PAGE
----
• Thu. May 30th, 2024

Paul Robeson: the Activist Actor

ByIsabella Santini

Feb 11, 2023
An image of Paul Robseon singing into a microphone

Now mostly remembered for his iconic and stirring rendition of ‘Ol’ Man River’ from the 1936 movie-musical Show Boat, Paul Robeson was not only one of early cinema’s greatest actors, but also one of its most radical. He began his film career in 1925, when he starred as a corrupt preacher in Oscar Micheaux’s Body and Soul, an all-Black film which illustrated the dangers of blind faith as well as the sexual violence often present in religious communities. A committed civil rights activist, he became determined to take only roles that allowed him to tell “human stories.” This led Robeson to work mostly outside of Hollywood, which he felt refused to portray Black people non-stereotypically. 

His fame put him in a position to challenge the injustices he and other Black people faced. On the set of Emperor Jones in 1933 he refused to be treated as a second-class citizen, and when the Beverly Wiltshire Hotel in LA tried to hide the fact that a Black man was staying there, he spent two hours in the lobby every day, eventually forcing the hotel to drop its restrictions on Black guests. Even after Robeson eventually quit acting in 1942 due to the demeaning roles on offer, he continued to use his celebrity to fight racism, and in 1946 he founded the American Crusade Against Lynching.

Throughout his career, Robeson became increasingly interested in the labour movement and antifascism, seeing these and the fight for civil rights as inextricably connected. He felt a particular kinship with Welsh miners after witnessing a protest in 1929, in which miners from the Rhondda valleys walked all the way to London after having been blacklisted by their employers. Seeing this outside his window, he was compelled to join their protest, and thereafter became a lifelong supporter of their cause. He frequently visited Welsh mining towns, lending support to labour struggles and hosting concerts. Following the Gresford Disaster, he donated the money from his concert in Caernarfon to help establish an orphanage for the children of the victims. These experiences ultimately led him to work on The Proud Valley, a 1940 film about a Black man who finds community among Welsh miners. The film focuses on the shared nature of their struggle and the power of solidarity.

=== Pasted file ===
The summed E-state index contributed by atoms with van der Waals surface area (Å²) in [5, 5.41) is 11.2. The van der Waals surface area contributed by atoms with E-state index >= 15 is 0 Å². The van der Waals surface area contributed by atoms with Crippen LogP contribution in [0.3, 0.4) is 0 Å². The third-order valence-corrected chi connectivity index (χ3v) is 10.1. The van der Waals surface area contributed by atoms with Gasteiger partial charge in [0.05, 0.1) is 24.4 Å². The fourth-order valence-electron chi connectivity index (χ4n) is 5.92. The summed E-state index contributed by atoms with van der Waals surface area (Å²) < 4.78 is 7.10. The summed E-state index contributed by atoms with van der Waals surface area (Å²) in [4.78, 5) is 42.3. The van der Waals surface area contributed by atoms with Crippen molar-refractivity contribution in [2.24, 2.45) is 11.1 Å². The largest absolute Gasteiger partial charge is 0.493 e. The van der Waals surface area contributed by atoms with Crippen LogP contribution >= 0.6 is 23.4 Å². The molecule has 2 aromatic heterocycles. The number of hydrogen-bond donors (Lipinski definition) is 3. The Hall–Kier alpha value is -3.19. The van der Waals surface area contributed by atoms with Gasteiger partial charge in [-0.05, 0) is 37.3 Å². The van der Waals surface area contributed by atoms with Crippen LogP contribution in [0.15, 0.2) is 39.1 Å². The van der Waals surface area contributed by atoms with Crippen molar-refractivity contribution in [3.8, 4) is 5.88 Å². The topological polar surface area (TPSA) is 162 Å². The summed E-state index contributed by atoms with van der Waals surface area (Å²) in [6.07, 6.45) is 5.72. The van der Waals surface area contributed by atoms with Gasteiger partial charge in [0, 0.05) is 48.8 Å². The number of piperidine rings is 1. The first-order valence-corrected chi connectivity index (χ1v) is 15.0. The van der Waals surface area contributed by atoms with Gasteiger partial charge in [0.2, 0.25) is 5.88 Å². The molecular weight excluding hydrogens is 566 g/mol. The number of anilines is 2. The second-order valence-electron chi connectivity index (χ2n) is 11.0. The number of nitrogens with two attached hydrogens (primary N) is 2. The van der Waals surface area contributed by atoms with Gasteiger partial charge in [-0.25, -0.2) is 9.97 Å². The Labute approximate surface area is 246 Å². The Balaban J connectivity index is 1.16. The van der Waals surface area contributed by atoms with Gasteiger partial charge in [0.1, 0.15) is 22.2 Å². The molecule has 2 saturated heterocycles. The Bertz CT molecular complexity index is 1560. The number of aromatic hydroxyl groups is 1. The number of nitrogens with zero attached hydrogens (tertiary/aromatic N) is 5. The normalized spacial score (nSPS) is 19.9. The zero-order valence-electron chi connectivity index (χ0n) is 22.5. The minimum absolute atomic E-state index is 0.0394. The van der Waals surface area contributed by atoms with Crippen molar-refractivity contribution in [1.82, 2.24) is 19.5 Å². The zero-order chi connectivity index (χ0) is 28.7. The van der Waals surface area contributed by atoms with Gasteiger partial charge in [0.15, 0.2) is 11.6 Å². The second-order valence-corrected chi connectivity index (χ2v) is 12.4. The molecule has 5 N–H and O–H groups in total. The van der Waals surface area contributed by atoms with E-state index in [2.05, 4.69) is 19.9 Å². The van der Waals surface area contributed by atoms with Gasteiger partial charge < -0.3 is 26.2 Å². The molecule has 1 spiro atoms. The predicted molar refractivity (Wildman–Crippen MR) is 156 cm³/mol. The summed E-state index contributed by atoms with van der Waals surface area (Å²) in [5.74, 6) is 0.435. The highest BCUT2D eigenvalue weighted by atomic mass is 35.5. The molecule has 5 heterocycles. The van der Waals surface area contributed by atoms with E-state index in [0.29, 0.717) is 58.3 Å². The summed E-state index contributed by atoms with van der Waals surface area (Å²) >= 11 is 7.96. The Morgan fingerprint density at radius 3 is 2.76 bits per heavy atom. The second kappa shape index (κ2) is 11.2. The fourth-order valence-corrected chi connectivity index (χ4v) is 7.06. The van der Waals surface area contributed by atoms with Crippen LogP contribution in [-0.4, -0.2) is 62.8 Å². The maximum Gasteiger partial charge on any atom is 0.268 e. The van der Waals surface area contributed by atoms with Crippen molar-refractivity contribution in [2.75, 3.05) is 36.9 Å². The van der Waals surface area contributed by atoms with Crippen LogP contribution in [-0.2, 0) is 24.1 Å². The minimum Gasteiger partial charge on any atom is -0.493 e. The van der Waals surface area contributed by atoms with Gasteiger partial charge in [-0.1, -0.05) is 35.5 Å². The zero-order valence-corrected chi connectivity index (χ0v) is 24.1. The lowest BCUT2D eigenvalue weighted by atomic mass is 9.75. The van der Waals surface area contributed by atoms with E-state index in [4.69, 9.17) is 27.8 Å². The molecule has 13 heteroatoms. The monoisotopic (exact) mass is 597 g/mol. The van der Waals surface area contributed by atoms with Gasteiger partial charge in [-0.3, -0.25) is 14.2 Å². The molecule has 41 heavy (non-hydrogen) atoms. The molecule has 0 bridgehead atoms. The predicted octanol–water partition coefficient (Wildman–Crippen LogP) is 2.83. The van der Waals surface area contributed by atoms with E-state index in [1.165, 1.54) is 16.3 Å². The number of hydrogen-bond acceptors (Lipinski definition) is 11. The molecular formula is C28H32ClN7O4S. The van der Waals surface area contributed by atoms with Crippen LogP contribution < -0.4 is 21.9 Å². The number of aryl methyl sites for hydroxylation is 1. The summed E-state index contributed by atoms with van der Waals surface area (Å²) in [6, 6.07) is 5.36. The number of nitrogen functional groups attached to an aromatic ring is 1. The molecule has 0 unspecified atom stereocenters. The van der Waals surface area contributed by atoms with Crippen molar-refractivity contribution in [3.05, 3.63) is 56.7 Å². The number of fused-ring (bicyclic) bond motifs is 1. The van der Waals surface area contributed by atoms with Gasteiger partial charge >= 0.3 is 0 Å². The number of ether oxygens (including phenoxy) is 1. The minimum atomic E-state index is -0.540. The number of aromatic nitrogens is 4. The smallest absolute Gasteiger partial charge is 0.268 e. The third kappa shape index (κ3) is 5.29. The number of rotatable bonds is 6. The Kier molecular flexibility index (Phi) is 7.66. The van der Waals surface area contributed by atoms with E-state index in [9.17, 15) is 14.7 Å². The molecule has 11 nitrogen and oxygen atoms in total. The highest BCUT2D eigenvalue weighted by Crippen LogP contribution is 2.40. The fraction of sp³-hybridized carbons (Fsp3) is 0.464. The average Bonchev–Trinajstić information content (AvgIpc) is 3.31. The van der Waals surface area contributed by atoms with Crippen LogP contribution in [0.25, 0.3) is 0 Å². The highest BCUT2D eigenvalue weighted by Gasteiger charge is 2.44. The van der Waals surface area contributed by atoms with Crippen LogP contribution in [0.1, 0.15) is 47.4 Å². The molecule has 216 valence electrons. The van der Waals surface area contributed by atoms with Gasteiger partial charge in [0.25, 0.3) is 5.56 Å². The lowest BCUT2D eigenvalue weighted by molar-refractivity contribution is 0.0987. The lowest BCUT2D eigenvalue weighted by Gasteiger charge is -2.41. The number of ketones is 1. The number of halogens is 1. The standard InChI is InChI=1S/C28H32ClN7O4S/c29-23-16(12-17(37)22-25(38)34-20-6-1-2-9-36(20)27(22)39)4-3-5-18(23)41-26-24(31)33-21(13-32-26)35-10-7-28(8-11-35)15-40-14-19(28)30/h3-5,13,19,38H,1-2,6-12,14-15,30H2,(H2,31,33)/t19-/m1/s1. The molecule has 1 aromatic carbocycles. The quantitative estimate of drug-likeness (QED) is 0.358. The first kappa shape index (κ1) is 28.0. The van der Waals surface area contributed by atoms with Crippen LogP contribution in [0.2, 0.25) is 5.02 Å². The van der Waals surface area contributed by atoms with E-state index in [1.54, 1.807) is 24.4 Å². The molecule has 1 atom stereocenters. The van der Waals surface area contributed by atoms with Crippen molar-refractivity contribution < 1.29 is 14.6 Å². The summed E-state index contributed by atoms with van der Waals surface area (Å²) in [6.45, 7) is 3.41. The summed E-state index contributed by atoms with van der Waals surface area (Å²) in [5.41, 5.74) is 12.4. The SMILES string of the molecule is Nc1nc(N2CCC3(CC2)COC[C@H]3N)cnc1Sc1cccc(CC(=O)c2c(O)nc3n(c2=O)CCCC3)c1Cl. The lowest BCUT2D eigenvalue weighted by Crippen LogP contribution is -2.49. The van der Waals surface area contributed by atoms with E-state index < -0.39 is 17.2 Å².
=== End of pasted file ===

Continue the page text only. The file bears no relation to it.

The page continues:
Robeson’s labour activism was not limited to Wales. It also brought him here to Edinburgh in 1949 to sing for local miners, and it took him further afield to the Soviet Union after an invitation from the famous director, Sergei Eisenstein. He was so impressed with his experience there that he said of being in the USSR that “it was the first time I felt like a human being” and “did not feel the pressure of colour.” It was this comment (as well as his continued criticism of racism in America) that got him into trouble with Senator McCarthy and the House Committee on Un-American Activities. In 1956, he was brought before the committee after refusing to confirm that he was not a Communist. As a result of his hearing, he was blacklisted and had his passport revoked; his films were no longer distributed nor were his songs played on the radio. He was finally granted a passport again in 1958 after its refusal was declared illegal, but his declining health throughout the 1960s prevented him from being active in both showbusiness and politics until his death in 1976.

Though a controversial and well-known figure during his lifetime, Paul Robeson is now often overlooked. He is not solely the singer of ‘Ol’ Man River’; he was also a football player, a lawyer, and, in my opinion, one of the most talented actors of early cinema. He was also one of the most ground-breaking, consistently demanding better treatment for Black actors both in terms of working conditions and the roles available to them. His commitment to freedom and equality is inspiring, but he was not alone in this; dozens of talented and passionate voices were silenced during the McCarthy era, many of which are still waiting to be rediscovered.

“The artist must take sides. He must elect to fight for freedom or slavery. I have made my choice. I had no alternative.” – Paul Robeson, 1937

Paul Robeson Sings Out Against Lynching: 1946” by Washington Area Spark is licensed under CC BY-NC 2.0.